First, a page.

For more information, an article in the June Perfumer&Flavorist discusses "The Case for Natural Personal Care Standards." (Sorry, they make you pay for it.) Although the article contains some misinformation, it is a generally good overview of the state of standards issues as it stood before the Natural Beauty Summit.
June 08, 2008
Natural Beauty Summit tackles certification fragmentation
Cosmetics Design-Europe reported on the natural Beauty Summit held last month in New York with the headline Natural Beauty Summit tackles certification fragmentation. We reported in this blog on the Summit before it happened, and although we were unable to attend, have been gathering information that goes beyond the sketchy report in CD-E, and we'll be reporting more in depth about the various standards and the process of their development in the near future.
Apparently the discussion got rather heated as the panel made presentations focusing on six different approaches to standardization for certification of natural and organic personal care products in North America: the USDA NOP, a Retailer's standard proposed by Whole Foods markets, Organic standards proposed by NSF and OASIS. CD-E referred to the NSF standard as being for consumer goods, but it appears to us to be equivalent to the OASIS standard and they seem to be two wheels on the same unicycle.
However, when it came to the panel discussion, Horst Rechelbacher, founder of Weleda and Intelligent Nutrients, and chair for the conference's first session on Sustainability, chose to challenge the panel on the fact that they were contributing to the fragmentation of the certification process and consumer confusion.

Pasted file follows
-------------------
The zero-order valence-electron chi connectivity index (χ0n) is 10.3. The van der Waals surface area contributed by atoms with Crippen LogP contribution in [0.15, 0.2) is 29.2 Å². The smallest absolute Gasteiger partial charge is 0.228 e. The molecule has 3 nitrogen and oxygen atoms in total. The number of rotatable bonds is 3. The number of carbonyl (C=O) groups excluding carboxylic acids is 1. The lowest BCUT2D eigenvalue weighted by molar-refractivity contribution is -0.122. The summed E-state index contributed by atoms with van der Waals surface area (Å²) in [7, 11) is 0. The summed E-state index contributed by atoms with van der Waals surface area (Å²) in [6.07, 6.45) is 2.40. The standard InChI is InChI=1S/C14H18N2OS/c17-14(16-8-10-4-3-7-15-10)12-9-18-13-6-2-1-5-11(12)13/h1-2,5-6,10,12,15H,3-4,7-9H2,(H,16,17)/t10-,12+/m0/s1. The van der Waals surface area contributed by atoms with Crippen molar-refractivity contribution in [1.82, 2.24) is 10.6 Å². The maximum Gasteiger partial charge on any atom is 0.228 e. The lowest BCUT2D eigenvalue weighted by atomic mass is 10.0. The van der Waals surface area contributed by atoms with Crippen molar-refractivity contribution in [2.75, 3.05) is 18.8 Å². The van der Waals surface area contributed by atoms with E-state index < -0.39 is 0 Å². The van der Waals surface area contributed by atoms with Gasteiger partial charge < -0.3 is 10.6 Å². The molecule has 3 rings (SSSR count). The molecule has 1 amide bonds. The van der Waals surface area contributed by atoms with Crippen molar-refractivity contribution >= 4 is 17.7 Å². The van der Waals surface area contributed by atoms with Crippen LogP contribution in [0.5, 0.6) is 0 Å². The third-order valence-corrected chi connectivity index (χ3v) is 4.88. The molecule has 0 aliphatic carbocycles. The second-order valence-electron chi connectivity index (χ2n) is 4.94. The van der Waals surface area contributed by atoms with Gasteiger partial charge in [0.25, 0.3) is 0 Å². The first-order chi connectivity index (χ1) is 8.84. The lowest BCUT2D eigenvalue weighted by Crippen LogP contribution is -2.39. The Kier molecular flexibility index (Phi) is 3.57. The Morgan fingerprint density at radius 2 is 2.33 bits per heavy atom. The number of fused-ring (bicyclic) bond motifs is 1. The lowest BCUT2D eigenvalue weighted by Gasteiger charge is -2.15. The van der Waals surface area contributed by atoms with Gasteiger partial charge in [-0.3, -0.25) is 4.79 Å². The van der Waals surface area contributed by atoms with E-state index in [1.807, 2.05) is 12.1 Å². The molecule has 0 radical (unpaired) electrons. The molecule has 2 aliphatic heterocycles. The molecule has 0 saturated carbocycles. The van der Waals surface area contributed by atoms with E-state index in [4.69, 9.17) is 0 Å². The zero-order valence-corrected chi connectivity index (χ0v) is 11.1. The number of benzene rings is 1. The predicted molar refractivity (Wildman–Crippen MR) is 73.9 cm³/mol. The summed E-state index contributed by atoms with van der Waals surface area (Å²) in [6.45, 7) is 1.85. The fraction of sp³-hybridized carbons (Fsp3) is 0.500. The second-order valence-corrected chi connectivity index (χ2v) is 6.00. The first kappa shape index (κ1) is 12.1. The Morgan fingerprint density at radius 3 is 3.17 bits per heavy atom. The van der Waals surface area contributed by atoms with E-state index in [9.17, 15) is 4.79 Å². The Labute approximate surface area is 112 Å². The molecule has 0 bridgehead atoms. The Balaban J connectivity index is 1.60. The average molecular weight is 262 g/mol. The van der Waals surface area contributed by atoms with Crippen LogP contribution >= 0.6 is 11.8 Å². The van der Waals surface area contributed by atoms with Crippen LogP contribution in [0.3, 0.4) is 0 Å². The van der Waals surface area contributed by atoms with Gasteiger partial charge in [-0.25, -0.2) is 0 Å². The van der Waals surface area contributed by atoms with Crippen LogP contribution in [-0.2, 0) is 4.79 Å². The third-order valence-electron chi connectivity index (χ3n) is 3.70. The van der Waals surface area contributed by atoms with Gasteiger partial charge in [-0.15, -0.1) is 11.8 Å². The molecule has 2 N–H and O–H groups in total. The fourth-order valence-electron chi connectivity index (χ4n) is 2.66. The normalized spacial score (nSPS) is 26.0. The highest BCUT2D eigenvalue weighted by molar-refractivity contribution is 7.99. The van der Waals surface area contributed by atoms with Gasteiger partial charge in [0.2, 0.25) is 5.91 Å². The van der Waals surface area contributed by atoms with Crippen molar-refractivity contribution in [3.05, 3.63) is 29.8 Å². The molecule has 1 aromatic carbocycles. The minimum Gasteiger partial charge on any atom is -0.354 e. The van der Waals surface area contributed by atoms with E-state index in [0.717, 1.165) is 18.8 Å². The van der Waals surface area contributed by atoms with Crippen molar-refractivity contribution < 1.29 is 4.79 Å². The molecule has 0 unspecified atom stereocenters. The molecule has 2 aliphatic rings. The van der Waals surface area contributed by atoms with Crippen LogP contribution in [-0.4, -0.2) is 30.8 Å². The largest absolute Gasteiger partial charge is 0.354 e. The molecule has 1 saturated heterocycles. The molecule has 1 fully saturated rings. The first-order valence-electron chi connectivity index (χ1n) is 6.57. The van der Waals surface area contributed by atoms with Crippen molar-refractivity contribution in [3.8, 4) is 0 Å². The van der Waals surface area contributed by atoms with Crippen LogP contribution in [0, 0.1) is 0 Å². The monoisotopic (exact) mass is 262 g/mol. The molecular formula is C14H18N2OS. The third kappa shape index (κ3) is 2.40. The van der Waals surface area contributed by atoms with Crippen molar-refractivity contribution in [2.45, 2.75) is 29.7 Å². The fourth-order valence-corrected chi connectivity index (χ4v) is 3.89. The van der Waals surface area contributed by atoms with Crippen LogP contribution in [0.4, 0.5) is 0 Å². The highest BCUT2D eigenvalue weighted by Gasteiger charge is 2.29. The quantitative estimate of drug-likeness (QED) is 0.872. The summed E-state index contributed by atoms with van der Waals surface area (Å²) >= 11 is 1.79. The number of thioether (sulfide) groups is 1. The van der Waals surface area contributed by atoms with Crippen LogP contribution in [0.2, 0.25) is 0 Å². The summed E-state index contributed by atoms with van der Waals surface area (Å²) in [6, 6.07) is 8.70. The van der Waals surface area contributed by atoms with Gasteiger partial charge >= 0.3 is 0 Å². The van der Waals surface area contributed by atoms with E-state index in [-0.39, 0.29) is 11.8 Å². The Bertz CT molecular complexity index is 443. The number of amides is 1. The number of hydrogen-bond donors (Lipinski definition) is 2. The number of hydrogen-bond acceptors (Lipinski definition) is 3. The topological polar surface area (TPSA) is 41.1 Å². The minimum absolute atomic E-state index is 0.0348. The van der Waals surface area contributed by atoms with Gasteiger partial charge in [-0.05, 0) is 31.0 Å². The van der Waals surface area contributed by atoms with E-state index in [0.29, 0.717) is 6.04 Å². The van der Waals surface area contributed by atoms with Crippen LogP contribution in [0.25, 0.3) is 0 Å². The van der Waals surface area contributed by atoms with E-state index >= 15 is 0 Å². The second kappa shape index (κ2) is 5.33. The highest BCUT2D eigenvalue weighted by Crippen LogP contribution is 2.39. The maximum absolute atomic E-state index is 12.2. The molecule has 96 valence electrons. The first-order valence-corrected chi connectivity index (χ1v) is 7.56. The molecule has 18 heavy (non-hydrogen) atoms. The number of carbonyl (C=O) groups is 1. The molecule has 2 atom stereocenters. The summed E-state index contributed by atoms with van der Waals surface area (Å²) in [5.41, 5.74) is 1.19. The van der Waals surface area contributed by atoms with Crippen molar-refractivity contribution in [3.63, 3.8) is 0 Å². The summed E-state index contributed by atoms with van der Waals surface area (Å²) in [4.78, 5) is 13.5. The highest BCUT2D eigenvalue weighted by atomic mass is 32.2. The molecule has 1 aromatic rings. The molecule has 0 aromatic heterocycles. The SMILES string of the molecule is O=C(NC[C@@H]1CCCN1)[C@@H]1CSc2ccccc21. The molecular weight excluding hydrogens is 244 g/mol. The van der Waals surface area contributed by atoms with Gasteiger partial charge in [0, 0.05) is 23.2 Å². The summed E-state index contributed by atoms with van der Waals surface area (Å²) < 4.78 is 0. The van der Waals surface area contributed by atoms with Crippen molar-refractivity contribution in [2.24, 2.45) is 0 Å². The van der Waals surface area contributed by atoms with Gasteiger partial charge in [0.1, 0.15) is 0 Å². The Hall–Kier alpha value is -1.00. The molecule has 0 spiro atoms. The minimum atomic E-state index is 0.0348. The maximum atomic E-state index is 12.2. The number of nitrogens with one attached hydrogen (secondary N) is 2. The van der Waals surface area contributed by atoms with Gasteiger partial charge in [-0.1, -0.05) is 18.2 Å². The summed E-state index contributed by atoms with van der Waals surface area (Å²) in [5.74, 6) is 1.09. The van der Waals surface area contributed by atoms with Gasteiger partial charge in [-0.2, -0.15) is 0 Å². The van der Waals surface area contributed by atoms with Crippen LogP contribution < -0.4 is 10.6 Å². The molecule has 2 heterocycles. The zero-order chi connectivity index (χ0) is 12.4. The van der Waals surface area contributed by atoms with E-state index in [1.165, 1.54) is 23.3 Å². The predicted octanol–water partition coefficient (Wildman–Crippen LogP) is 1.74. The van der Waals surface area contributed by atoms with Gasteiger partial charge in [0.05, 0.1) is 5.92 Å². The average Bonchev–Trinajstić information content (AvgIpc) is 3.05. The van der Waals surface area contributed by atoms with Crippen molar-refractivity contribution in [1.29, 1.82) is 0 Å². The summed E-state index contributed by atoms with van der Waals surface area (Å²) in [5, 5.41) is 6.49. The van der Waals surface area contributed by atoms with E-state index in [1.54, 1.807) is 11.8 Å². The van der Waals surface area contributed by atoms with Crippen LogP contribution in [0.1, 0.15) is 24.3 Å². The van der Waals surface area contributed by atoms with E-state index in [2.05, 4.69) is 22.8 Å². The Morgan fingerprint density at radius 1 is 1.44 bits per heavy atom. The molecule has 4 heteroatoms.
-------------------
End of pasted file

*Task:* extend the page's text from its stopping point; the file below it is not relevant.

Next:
The panel discussion became heated, with Rechelbacher accusing the panel representatives of being self-serving and panel members defending themselves by explaining that the development of the market in the US had made private certification necessary.
Rechelbacher apologized for his comments, but stressed that he wanted to see greater regulatory harmonization.
The Natural Products standard proposed by the NPA apparently wasn't included in the discussion. As we pointed out in our discussion of that standard (see link) the orderly Standards development process mandated by ANSI isn't being followed by most of the standards developers. The one exception is the standard being proposed by NSF, which is going through the ANSI standards development process and has gone through it's first round of review, although the public has apparently not been brought in on the process yet. And neither have the independent small producers.
Coming soon: a comparison of the NSF and OASIS organic standards.
June 05, 2008
Struggles of Honest Aromatic Crops Businessmen in Afghanistan
Yesterday's 'Morning Edition' on NPR featured an heroic effort in the hills of Afghanistan by Shafiq Azizi and his business partners to grow and extract roses and other aromatics as an alternative for the poppy growers who trade in the world-wide heroin industry. Hoping to set an example, they have expended frustrated efforts and a considerable sum of invested money. Sounds idyllic, however, Shafiq and Barnett Rubin (an Afghanistan expert and owner of the company that supports Azizi's efforts) are finding the prospect of legal business in Afghanistan is not so attractive to those already engaged in growing poppies. Also, the corrupt Afghanistan government is hindering any progress or growth of the rose production for perfumery by soliciting bribes and unduly hindering their operations. An initial $29,000 investment funded the first rose fields and the building of a commercial still, but major setbacks have the investors backing out. Hopefully, local entrepreneur Abdullah Arsallah's determination to break the cycle of the drug business, and the willingness of a farmer in a nearby village, Haji Ibrahim, will revive the effort. You can read this complete report by Ivan Watson and view video. We will attempt to keep an eye on this situation and report further progress.